Huckabee, after taking the oath of office at the state Capitol in Little Rock in 1996. He became governor after the resignation of Jim Guy Tucker in the wake of Tucker's Whitewater convictions.

It was 1989. Bass was parliamentarian for the organization then, and he says that Huckabee "emerged as the choice of ... the moderate faction in Arkansas Baptist politics in that day and age." Not that Huckabee was seen as a moderate — but his personal charm made him a compromise candidate in a fierce battle between moderate and conservative Southern Baptists for dominance in the church.

Huckabee easily won the election and "became very much a household name," says Bass.

But Huckabee also became frustrated with his role as a pastor. He's written that he felt more like the captain of the Love Boat than a serious spiritual leader. At the same time, it was difficult to risk his secure and comfortable life in the ministry to gamble on seeking political office.

Sally Brown was Huckabee's administrative assistant at Beech Street First Baptist Church in Texarkana, and she says he prayed about possibly going into politics. "He always felt," she says, "that we really needed people with strong morals and strong Christian background to be leaders in our country."

An Opportunity

In 1992, in his first race for public office, Huckabee took on a giant: popular incumbent U.S. Sen. Dale Bumpers. Huckabee lost, big time.

But that election also saw Arkansas Gov. Bill Clinton elected to the White House. That meant that the lieutenant governor moved up to the governor's office, and there had to be a special election to find a new lieutenant governor.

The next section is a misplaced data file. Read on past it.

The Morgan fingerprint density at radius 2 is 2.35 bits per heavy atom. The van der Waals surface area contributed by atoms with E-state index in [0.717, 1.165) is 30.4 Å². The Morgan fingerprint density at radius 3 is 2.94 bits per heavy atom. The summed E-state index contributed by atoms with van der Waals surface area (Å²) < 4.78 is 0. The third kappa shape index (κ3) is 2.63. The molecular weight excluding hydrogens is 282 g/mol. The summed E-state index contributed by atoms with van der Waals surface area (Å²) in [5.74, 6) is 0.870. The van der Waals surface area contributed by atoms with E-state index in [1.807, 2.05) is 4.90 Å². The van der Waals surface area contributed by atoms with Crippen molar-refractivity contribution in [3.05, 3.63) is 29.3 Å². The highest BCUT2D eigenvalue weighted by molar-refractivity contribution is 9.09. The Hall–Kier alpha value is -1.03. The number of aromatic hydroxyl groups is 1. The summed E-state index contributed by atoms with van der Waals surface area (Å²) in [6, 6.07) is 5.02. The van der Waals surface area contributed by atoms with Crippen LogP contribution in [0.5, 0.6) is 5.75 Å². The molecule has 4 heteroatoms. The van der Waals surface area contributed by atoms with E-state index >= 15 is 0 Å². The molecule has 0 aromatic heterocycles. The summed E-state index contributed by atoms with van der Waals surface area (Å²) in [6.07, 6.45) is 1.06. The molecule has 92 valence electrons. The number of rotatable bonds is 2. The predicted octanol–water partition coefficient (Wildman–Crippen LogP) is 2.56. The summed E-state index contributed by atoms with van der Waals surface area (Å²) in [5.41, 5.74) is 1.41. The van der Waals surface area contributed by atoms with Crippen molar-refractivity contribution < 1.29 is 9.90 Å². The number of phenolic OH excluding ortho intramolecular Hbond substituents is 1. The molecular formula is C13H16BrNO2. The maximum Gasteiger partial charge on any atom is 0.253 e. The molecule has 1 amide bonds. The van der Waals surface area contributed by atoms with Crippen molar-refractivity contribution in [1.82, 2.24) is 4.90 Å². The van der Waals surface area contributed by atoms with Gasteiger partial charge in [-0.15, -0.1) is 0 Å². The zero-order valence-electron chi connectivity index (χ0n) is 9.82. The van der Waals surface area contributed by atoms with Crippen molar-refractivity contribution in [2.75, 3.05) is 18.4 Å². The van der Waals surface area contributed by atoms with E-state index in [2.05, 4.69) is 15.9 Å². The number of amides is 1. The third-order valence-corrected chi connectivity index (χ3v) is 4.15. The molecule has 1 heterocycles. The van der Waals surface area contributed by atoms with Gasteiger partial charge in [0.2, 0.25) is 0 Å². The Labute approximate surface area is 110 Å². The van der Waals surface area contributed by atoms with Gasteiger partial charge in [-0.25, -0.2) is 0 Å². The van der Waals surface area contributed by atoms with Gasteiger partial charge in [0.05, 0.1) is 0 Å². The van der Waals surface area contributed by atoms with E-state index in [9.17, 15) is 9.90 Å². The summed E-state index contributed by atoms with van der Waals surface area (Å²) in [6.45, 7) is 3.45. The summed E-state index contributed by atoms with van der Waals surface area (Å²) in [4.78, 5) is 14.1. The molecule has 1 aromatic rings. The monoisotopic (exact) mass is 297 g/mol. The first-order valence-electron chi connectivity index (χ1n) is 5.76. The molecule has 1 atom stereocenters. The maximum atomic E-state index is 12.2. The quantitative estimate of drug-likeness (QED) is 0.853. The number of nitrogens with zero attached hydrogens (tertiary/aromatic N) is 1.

Rex Nelson says Huckabee was in a perfect position to win that race "because he had just run a statewide campaign [and] already had a full organization in each of the state's 75 counties in place."

So at the age of 37, Huckabee was elected Arkansas' lieutenant governor. He was twice elected governor after that. Then, in 2008, he stunned nearly everyone with his victory in the Iowa caucuses. That was largely due to support from Christian conservatives. That support is also partly responsible for his current standing near the top of the Republican presidential polls.

Huckabee hasn't announced yet if he'll run for president again. And he now faces the same dilemma that he faced in 1992, when he had to decide whether it was worth risking his comfortable life to run for public office.

And it would be a risk, says Nelson. "If he runs for president again, obviously, the TV show goes away overnight, daily radio commentaries go away overnight, the paid speeches go away overnight" — while for the first time in his life, Huckabee's making really good money and having fun.

That's a tough combination to walk away from. Huckabee says he'll announce his decision this summer.

Copyright 2020 NPR. To see more, visit https://www.npr.org.

Ina Jaffe is a veteran NPR correspondent covering the aging of America. Her stories on Morning Edition and All Things Considered have focused on older adults' involvement in politics and elections, dating and divorce, work and retirement, fashion and sports, as well as issues affecting long term care and end of life choices. In 2015, she was named one of the nation's top "Influencers in Aging" by PBS publication Next Avenue, which wrote "Jaffe has reinvented reporting on aging."